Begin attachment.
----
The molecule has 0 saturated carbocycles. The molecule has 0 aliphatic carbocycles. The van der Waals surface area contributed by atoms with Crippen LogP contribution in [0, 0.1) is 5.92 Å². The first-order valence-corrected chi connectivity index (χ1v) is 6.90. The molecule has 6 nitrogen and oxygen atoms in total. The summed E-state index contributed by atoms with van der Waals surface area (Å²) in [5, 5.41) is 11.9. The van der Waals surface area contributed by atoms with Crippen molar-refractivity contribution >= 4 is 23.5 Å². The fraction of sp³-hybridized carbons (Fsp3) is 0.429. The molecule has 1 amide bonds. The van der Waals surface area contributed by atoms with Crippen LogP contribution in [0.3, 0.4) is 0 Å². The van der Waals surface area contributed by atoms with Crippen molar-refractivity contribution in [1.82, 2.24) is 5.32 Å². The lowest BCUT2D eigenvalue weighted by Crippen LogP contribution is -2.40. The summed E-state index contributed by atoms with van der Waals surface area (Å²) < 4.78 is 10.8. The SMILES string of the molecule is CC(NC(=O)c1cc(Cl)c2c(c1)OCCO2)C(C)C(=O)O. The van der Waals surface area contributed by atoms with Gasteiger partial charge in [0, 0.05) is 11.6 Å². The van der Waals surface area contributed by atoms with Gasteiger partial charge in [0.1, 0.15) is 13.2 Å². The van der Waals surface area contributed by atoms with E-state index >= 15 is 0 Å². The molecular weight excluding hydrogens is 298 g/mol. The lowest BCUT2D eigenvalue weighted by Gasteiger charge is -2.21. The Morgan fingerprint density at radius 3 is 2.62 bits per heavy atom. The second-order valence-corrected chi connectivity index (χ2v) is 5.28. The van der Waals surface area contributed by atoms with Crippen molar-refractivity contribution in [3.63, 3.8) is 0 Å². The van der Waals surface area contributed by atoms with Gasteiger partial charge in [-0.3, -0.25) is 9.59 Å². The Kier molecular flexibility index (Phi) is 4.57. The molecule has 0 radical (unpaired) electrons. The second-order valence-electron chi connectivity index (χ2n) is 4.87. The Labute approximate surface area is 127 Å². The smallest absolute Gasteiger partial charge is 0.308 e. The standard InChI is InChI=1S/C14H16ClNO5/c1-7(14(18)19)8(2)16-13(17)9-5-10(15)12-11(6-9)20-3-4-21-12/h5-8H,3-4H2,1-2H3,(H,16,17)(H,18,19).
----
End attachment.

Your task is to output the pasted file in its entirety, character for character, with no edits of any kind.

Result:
The molecule has 0 saturated carbocycles. The molecule has 0 aliphatic carbocycles. The van der Waals surface area contributed by atoms with Crippen LogP contribution in [0, 0.1) is 5.92 Å². The first-order valence-corrected chi connectivity index (χ1v) is 6.90. The molecule has 6 nitrogen and oxygen atoms in total. The summed E-state index contributed by atoms with van der Waals surface area (Å²) in [5, 5.41) is 11.9. The van der Waals surface area contributed by atoms with Crippen molar-refractivity contribution >= 4 is 23.5 Å². The fraction of sp³-hybridized carbons (Fsp3) is 0.429. The molecule has 1 amide bonds. The van der Waals surface area contributed by atoms with Crippen LogP contribution in [0.3, 0.4) is 0 Å². The van der Waals surface area contributed by atoms with Crippen molar-refractivity contribution in [1.82, 2.24) is 5.32 Å². The lowest BCUT2D eigenvalue weighted by Crippen LogP contribution is -2.40. The summed E-state index contributed by atoms with van der Waals surface area (Å²) < 4.78 is 10.8. The SMILES string of the molecule is CC(NC(=O)c1cc(Cl)c2c(c1)OCCO2)C(C)C(=O)O. The van der Waals surface area contributed by atoms with Gasteiger partial charge in [0, 0.05) is 11.6 Å². The van der Waals surface area contributed by atoms with Gasteiger partial charge in [0.1, 0.15) is 13.2 Å². The van der Waals surface area contributed by atoms with E-state index >= 15 is 0 Å². The molecular weight excluding hydrogens is 298 g/mol. The lowest BCUT2D eigenvalue weighted by Gasteiger charge is -2.21. The Morgan fingerprint density at radius 3 is 2.62 bits per heavy atom. The second-order valence-corrected chi connectivity index (χ2v) is 5.28. The van der Waals surface area contributed by atoms with Crippen molar-refractivity contribution in [3.63, 3.8) is 0 Å². The van der Waals surface area contributed by atoms with Gasteiger partial charge in [-0.3, -0.25) is 9.59 Å². The Kier molecular flexibility index (Phi) is 4.57. The molecule has 0 radical (unpaired) electrons. The second-order valence-electron chi connectivity index (χ2n) is 4.87. The Labute approximate surface area is 127 Å². The smallest absolute Gasteiger partial charge is 0.308 e. The standard InChI is InChI=1S/C14H16ClNO5/c1-7(14(18)19)8(2)16-13(17)9-5-10(15)12-11(6-9)20-3-4-21-12/h5-8H,3-4H2,1-2H3,(H,16,17)(H,18,19).